Christian Graus - Microsoft MVP - C++ Metal Musings - Rex and my new metal blog
"I am working on a project that will convert a FORTRAN code to corresponding C++ code.I am not aware of FORTRAN syntax" ( spotted in the C++/CLI forum )
I have three drop down lists in page1. DDL2 is values are dependant on DDL1, DDL3 values are dependant on DDL2. Once I select DDL values I have submit button that takes the values from these DDL values and redirects to appropriate page based on case statements. Now the issue is the new loaded page is opening with DDL values default to their first value rather than retaining the vales from prevous page values. Can someone help on retaining the values of the DDL between response.redirects.
Inherit from the text box control and listen in through the WndProc or KeyDown or KeyUp events. If the key entered does not meet specifications then backspace and have the messagebox. You may also look into applying styles to the text box through Windows API, you could possibly search this site. I know you can apply a constant style like ES_Numbers (contant name is not correct, but it is similar to the actual constant) so that the text box can only accept numbers. Look for styles that begin with ES, and it may help.
Programming today is a race between software engineers striving to build bigger and better idiot-proof programs, and the Universe trying to produce bigger and better idiots. So far, the Universe is winning.
Do an TextChanged or some other event and inside create a new regular expression with the values as (A-Z) or something like that, whatever is valid, and either return true if it matches or false if it doesnt.
Why annoy the user if it's a lowercase letter, just convert it to uppercase for them. The following code will only allow letters and it converts them to uppercase. It also allows backspace, delete etc. If you want to message the user for invalid keys you could add a message here as well. Also as suggested before you may want to create your own control and inherit the textbox class, which will allow you to create a reusable control that has this validation built in. You could also simply add handlers so this routine handles all the textboxes you want validated. One other note, users will still be able paste invalid text into the textbox. You should validate this text in the validate event, or prevent users for pasting by setting the property 'ShortcutsEnabled' to false.
Private Sub TextBox1_KeyPress(ByVal sender As Object, ByVal e As System.Windows.Forms.KeyPressEventArgs) Handles TextBox1.KeyPress
'If key press isn't control key (backspace...and others?) or a letter then ignore it
If Not (Char.IsControl(e.KeyChar) OrElse Char.IsLetter(e.KeyChar)) Then e.Handled = True
'Force capitalized letter
If Char.IsLetter(e.KeyChar) Then e.KeyChar = Char.ToUpper(e.KeyChar)
Cheers mate i can see form this code that it will be very useful but cant get it working at moment the following code e.KeyChar = Char.ToUpper(e.KeyChar) keeps saying that it is read only is this code correct, thank you very much
The code is correct. I copied and pasted it from my editor. Everything worked fine when I tested it. In the keypress event e.KeyChar shouldn't be readonly. Please post the code you are using. If you didn't make any changes then it should work but post it anyway just so I can verify it. Also what version of Visual Studio are you using?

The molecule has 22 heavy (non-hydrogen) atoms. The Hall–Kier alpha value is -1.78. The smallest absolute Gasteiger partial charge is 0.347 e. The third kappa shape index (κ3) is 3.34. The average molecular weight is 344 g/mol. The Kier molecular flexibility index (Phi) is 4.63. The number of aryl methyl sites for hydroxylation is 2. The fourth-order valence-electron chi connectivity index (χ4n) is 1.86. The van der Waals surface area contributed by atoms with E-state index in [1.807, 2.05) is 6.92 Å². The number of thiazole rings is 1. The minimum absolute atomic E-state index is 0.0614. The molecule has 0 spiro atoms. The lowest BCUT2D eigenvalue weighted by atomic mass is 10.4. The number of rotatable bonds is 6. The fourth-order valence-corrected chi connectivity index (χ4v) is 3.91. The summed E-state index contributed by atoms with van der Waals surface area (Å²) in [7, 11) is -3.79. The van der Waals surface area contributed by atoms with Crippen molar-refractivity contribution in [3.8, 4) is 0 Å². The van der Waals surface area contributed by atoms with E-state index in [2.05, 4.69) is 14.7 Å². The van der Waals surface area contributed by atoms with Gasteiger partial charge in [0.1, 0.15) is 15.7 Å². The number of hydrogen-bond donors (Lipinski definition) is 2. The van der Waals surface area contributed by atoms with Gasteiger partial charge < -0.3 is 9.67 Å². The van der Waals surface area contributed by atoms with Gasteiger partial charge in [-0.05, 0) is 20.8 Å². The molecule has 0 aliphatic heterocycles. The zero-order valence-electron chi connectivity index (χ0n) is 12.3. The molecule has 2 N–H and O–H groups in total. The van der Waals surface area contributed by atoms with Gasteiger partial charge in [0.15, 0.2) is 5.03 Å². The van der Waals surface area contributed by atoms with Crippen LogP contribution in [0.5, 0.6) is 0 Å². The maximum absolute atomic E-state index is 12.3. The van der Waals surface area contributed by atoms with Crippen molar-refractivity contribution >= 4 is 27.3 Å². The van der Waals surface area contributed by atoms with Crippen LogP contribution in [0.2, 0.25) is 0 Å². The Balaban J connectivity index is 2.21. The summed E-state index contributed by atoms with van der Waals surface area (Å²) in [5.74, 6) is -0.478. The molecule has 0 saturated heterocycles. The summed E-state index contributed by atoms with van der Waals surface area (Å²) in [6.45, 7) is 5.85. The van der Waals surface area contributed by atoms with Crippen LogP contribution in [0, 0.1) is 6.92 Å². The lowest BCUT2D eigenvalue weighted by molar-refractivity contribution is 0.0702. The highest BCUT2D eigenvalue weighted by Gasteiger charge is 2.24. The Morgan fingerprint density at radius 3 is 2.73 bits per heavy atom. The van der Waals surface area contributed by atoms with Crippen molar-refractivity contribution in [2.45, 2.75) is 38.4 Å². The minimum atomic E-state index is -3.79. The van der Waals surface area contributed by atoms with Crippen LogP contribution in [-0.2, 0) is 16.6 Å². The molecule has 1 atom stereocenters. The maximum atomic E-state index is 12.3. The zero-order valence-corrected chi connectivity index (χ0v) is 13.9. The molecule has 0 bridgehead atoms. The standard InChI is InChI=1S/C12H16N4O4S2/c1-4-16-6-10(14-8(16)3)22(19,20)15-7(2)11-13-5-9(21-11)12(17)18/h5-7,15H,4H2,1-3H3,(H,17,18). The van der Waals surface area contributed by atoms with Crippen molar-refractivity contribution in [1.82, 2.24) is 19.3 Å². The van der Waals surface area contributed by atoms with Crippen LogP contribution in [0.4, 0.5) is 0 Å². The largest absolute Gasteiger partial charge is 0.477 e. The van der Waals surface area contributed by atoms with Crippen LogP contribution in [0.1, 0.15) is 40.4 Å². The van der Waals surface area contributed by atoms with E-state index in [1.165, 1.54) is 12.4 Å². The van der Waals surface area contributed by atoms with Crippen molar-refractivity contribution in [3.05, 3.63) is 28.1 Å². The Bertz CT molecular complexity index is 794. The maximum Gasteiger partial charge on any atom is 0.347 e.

Hi using vb.net 2003 and the code is as follows got it working but with the properties but this code will be handy in future.Just curious to why it is not working.This is the only way it does not display read only on the last line so i use it but comment the last line out.
Private Sub txtRow_KeyPress(ByVal sender As Object, ByVal e As System.Windows.Forms.KeyPressEventArgs) Handles txtRow.KeyPress<br />
'If key press isn't control key (backspace...and others?) or a letter then ignore it <br />
If Not (Char.IsControl(e.KeyChar) OrElse Char.IsLetter(e.KeyChar)) Then e.Handled = True<br />
'Force capitalized letter <br />
'If Char.IsLetter(e.KeyChar) Then e.KeyChar = Char.ToUpper(e.KeyChar)<br />
I'm also curious. I've never used 2003 so I have no idea what's up with e.keychar being readonly. There has to be a way to change the key pressed. Your code is exactly the same as what I've used. Does 'e' hold any other properties for you. I have two properties 'handled' and 'keychar'. The other possibilty is that in 2003 you need to change the key pressed in the keyup event. Maybe they changed the readonly thing for 2005. However for me all the properties in the keyup event are readonly except for 'handled' and 'suppresskeypress'. 'Handled' doesn't actually seem to do anything
Is it posible to pass two queries in sqldaaadapter/oledbdataadapter like
dim d as new oledbdataadapter(query1,query1,connection)
dim d as new sqldataadapter(query1,query1,connection)
Thanks and regards
I know something about the delegates but there is a little bit of confusion in strong type Term and does dll hell term has anything to do with the partial classes.
Thanks and regards
does dll hell term has anything to do with the partial classes.
there is a little bit of confusion in strong type Term
It means that you sign the assembly so that the types (classes and structures) are strongly typed. In other words, it helps with security as you need to create a key to sign the assemblies with. You would not distribute the key that you use to create the strong typed assembly, therefore if anyone tampers with your assembly, or attempts to replace it with their own, any application using the assembly will reject the doppleganger.
Select "Tools->Options" from the menu.
On the "View" tab-page tick "Show-System objects".
Select "Tools->Security->User and group Permissions" from the menu.
Choose "MSysObjects" from object names.
Tick "Read Design" and "Read" Permissions.